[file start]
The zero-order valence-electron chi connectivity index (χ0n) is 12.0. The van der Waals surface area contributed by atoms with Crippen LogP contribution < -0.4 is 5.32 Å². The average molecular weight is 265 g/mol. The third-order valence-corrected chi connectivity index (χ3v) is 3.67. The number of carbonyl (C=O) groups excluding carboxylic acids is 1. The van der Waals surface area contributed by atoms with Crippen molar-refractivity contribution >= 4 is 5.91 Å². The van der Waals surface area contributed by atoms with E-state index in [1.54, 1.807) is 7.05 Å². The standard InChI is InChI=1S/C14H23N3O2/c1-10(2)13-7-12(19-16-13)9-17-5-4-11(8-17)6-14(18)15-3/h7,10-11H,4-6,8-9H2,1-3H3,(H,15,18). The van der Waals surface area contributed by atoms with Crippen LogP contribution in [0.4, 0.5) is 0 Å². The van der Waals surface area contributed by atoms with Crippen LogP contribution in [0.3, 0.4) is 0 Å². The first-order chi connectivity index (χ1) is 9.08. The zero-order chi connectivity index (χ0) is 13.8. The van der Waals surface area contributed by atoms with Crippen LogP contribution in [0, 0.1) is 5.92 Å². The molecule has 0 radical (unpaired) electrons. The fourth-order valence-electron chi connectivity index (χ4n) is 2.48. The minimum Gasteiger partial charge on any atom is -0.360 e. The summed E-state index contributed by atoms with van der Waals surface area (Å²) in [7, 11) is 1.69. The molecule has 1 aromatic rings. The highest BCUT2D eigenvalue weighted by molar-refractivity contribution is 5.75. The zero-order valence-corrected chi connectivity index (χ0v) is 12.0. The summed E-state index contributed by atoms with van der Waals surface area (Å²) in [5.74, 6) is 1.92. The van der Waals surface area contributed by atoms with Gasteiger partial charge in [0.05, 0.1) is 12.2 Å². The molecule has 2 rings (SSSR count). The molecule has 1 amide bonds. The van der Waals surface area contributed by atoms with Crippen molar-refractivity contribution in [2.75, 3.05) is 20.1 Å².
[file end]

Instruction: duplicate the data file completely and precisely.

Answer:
The zero-order valence-electron chi connectivity index (χ0n) is 12.0. The van der Waals surface area contributed by atoms with Crippen LogP contribution < -0.4 is 5.32 Å². The average molecular weight is 265 g/mol. The third-order valence-corrected chi connectivity index (χ3v) is 3.67. The number of carbonyl (C=O) groups excluding carboxylic acids is 1. The van der Waals surface area contributed by atoms with Crippen molar-refractivity contribution >= 4 is 5.91 Å². The van der Waals surface area contributed by atoms with E-state index in [1.54, 1.807) is 7.05 Å². The standard InChI is InChI=1S/C14H23N3O2/c1-10(2)13-7-12(19-16-13)9-17-5-4-11(8-17)6-14(18)15-3/h7,10-11H,4-6,8-9H2,1-3H3,(H,15,18). The van der Waals surface area contributed by atoms with Crippen LogP contribution in [0.4, 0.5) is 0 Å². The van der Waals surface area contributed by atoms with Crippen LogP contribution in [0.3, 0.4) is 0 Å². The first-order chi connectivity index (χ1) is 9.08. The zero-order chi connectivity index (χ0) is 13.8. The van der Waals surface area contributed by atoms with Crippen LogP contribution in [0, 0.1) is 5.92 Å². The molecule has 0 radical (unpaired) electrons. The fourth-order valence-electron chi connectivity index (χ4n) is 2.48. The minimum Gasteiger partial charge on any atom is -0.360 e. The summed E-state index contributed by atoms with van der Waals surface area (Å²) in [7, 11) is 1.69. The molecule has 1 aromatic rings. The highest BCUT2D eigenvalue weighted by molar-refractivity contribution is 5.75. The zero-order valence-corrected chi connectivity index (χ0v) is 12.0. The summed E-state index contributed by atoms with van der Waals surface area (Å²) in [5.74, 6) is 1.92. The van der Waals surface area contributed by atoms with Gasteiger partial charge in [0.05, 0.1) is 12.2 Å². The molecule has 2 rings (SSSR count). The molecule has 1 amide bonds. The van der Waals surface area contributed by atoms with Crippen molar-refractivity contribution in [2.75, 3.05) is 20.1 Å².